north sea coast

Porous North Sea rocks could store surplus renewable energy in compressed air

Image credit: Dreamstime

Renewable energy could be stored in the form of compressed air trapped inside porous rocks off the coast of the UK in the North Sea according to researchers from the University of Edinburgh.

The study proposes a technique that uses excess energy generated from renewable sources, which do not operate 24 hours a day due to varying weather conditions, to power a motor to force compressed air into the rocks.

This air would be stored at high pressure in the pores found in sandstone, using a deep well drilled into the rock.

This pressurised air could later be released to drive a turbine to generate large amounts of electricity whenever demand requires it.

Using the technique on a large scale could store enough compressed air to meet the UK’s electricity needs during winter, the study found.

The approach could help deliver steady and reliable supplies of energy from renewable sources – such as wind and tidal turbines – and aid efforts to limit global temperature rises due to climate change.

There is a need for new processes that can store energy cheaply and reliably for months at a time, researchers say.

Engineers and geoscientists from the Universities of Edinburgh and Strathclyde used mathematical models to assess the potential of the process, called compressed air energy storage (CAES).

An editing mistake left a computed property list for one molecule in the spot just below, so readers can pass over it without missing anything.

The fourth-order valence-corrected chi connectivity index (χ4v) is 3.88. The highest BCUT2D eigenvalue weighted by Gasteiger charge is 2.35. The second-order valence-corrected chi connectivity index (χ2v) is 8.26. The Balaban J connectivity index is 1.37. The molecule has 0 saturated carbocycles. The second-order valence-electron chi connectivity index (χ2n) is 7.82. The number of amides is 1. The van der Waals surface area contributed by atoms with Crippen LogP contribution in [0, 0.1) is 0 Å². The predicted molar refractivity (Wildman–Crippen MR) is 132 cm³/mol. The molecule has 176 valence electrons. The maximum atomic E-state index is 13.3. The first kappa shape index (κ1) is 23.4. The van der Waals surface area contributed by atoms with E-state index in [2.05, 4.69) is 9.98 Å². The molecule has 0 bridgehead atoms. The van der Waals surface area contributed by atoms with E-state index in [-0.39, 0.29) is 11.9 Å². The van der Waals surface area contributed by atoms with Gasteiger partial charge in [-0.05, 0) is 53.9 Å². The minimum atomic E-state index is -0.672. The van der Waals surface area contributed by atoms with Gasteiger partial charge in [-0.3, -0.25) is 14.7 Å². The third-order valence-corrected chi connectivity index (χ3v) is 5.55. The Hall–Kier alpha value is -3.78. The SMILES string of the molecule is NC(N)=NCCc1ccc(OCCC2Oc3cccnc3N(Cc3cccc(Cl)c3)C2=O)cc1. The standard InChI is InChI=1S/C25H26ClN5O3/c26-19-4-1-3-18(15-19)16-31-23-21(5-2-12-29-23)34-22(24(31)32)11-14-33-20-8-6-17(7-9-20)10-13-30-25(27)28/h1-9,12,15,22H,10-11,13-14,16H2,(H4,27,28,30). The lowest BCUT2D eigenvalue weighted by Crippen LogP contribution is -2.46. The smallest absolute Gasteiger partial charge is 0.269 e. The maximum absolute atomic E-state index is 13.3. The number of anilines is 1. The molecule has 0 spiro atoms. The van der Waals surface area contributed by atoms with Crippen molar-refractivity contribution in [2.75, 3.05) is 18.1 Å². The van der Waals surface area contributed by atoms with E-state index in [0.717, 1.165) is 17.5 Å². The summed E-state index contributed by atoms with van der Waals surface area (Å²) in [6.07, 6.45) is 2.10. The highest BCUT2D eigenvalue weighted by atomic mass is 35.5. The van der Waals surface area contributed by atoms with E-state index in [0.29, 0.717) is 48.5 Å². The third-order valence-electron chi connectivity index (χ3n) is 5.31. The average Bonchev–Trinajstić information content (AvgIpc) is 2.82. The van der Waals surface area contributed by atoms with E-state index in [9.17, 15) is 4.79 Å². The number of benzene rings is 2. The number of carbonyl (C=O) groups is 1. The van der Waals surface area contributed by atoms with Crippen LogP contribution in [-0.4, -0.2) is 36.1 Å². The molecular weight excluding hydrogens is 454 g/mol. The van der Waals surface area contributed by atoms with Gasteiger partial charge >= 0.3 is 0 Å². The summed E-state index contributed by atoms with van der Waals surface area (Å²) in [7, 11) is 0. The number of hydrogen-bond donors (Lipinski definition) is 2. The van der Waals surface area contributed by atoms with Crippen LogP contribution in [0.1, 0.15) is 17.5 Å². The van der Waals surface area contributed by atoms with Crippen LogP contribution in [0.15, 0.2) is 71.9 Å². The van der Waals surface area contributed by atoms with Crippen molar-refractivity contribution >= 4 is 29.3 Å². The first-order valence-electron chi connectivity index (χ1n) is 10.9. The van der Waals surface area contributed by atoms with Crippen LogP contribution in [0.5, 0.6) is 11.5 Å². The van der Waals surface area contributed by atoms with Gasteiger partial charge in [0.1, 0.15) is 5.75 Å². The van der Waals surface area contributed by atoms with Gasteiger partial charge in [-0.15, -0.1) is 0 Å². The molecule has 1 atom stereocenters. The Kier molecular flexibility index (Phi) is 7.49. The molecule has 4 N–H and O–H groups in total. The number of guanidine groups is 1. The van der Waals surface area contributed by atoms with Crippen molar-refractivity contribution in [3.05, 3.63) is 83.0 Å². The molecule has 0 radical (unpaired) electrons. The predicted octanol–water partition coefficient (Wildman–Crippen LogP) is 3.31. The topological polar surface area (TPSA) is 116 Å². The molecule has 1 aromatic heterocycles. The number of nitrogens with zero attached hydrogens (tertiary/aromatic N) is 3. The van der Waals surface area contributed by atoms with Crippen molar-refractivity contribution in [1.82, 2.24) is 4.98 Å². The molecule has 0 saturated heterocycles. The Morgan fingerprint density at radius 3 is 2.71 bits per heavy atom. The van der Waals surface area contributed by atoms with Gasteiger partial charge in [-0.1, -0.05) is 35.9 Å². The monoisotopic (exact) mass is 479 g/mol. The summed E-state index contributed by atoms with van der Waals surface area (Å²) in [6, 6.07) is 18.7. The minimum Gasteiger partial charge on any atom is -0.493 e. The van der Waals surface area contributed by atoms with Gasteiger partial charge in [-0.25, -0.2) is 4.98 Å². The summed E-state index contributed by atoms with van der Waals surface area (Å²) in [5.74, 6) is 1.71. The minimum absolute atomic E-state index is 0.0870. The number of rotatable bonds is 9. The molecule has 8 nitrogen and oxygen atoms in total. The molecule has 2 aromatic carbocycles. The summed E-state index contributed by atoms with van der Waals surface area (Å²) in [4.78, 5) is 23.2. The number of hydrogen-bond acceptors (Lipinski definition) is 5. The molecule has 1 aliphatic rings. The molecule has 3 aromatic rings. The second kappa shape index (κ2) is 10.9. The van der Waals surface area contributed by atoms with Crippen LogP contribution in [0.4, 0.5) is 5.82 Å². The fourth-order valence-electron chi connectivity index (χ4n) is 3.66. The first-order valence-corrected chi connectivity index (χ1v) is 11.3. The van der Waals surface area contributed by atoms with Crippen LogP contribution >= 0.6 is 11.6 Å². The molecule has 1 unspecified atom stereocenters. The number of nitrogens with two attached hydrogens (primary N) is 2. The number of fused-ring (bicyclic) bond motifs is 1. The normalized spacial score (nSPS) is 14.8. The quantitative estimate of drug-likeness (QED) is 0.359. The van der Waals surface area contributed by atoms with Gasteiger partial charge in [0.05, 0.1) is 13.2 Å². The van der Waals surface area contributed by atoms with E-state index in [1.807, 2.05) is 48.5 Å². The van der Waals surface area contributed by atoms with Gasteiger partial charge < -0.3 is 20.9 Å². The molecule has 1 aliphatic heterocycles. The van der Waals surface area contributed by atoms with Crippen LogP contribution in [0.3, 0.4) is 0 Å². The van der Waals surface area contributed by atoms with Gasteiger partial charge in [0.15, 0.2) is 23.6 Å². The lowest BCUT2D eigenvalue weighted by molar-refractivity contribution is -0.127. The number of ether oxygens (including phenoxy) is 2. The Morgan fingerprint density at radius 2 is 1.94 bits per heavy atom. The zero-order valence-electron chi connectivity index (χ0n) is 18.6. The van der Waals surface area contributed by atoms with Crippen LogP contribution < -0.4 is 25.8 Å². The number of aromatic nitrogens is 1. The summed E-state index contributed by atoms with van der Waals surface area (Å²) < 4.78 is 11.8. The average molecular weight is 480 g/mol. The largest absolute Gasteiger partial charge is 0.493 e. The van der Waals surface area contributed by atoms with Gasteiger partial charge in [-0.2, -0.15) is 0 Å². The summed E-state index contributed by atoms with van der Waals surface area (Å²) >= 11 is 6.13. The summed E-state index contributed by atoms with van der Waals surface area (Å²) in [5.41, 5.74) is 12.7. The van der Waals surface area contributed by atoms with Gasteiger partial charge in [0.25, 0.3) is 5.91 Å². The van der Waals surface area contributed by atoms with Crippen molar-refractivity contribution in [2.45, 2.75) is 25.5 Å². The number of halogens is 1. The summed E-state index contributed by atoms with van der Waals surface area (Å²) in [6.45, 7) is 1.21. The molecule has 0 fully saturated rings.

The team then predicted the UK’s storage capacity by combining these estimates with a database of geological formations in the North Sea.

Porous rocks beneath UK waters could store about one and a half times the UK’s typical electricity demand for January and February, they found.

A similar process storing air in deep salt caverns has been used at sites in Germany and the US.

Locating wells close to sources of renewable energy such as offshore wind turbines would make the process more efficient, cheaper and reduce the amount of undersea cabling required, the team said.

Dr Julien Mouli-Castillo, of the University of Edinburgh’s School of GeoSciences, who led the study, said: “This method could make it possible to store renewable energy produced in the summer for those chilly winter nights. It can provide a viable, though expensive, option to ensure the UK’s renewable electricity supply is resilient between seasons. More research could help to refine the process and bring costs down.”

In 2017 E&T looked at the most promising storage technologies for smoothing out the flow of renewable electricity. 

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